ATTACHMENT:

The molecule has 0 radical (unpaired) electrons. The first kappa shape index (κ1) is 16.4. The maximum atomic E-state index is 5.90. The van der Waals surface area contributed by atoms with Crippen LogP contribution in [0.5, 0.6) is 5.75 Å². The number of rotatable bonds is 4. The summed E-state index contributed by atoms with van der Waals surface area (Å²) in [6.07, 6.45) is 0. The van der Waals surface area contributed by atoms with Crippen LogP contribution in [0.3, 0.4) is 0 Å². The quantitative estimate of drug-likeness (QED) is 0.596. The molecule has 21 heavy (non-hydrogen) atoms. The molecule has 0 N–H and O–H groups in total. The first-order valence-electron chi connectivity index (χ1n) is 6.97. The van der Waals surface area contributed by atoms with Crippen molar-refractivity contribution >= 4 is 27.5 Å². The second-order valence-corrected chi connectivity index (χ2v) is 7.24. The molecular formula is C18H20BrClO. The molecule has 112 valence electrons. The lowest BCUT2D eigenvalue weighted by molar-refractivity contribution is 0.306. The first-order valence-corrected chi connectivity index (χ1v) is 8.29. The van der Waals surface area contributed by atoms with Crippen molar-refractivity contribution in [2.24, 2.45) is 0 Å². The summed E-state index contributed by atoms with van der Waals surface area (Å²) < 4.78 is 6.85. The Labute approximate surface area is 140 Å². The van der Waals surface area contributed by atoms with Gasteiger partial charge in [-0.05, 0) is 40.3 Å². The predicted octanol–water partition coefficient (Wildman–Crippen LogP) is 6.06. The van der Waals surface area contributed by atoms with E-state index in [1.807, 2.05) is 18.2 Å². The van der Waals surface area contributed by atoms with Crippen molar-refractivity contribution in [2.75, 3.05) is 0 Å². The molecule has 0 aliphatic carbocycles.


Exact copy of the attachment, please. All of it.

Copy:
The molecule has 0 radical (unpaired) electrons. The first kappa shape index (κ1) is 16.4. The maximum atomic E-state index is 5.90. The van der Waals surface area contributed by atoms with Crippen LogP contribution in [0.5, 0.6) is 5.75 Å². The number of rotatable bonds is 4. The summed E-state index contributed by atoms with van der Waals surface area (Å²) in [6.07, 6.45) is 0. The van der Waals surface area contributed by atoms with Crippen LogP contribution in [0.3, 0.4) is 0 Å². The quantitative estimate of drug-likeness (QED) is 0.596. The molecule has 21 heavy (non-hydrogen) atoms. The molecule has 0 N–H and O–H groups in total. The first-order valence-electron chi connectivity index (χ1n) is 6.97. The van der Waals surface area contributed by atoms with Crippen molar-refractivity contribution >= 4 is 27.5 Å². The second-order valence-corrected chi connectivity index (χ2v) is 7.24. The molecular formula is C18H20BrClO. The molecule has 112 valence electrons. The lowest BCUT2D eigenvalue weighted by molar-refractivity contribution is 0.306. The first-order valence-corrected chi connectivity index (χ1v) is 8.29. The van der Waals surface area contributed by atoms with Crippen molar-refractivity contribution in [2.24, 2.45) is 0 Å². The summed E-state index contributed by atoms with van der Waals surface area (Å²) < 4.78 is 6.85. The Labute approximate surface area is 140 Å². The van der Waals surface area contributed by atoms with Gasteiger partial charge in [-0.05, 0) is 40.3 Å². The predicted octanol–water partition coefficient (Wildman–Crippen LogP) is 6.06. The van der Waals surface area contributed by atoms with E-state index in [1.807, 2.05) is 18.2 Å². The van der Waals surface area contributed by atoms with Crippen molar-refractivity contribution in [2.75, 3.05) is 0 Å². The molecule has 0 aliphatic carbocycles.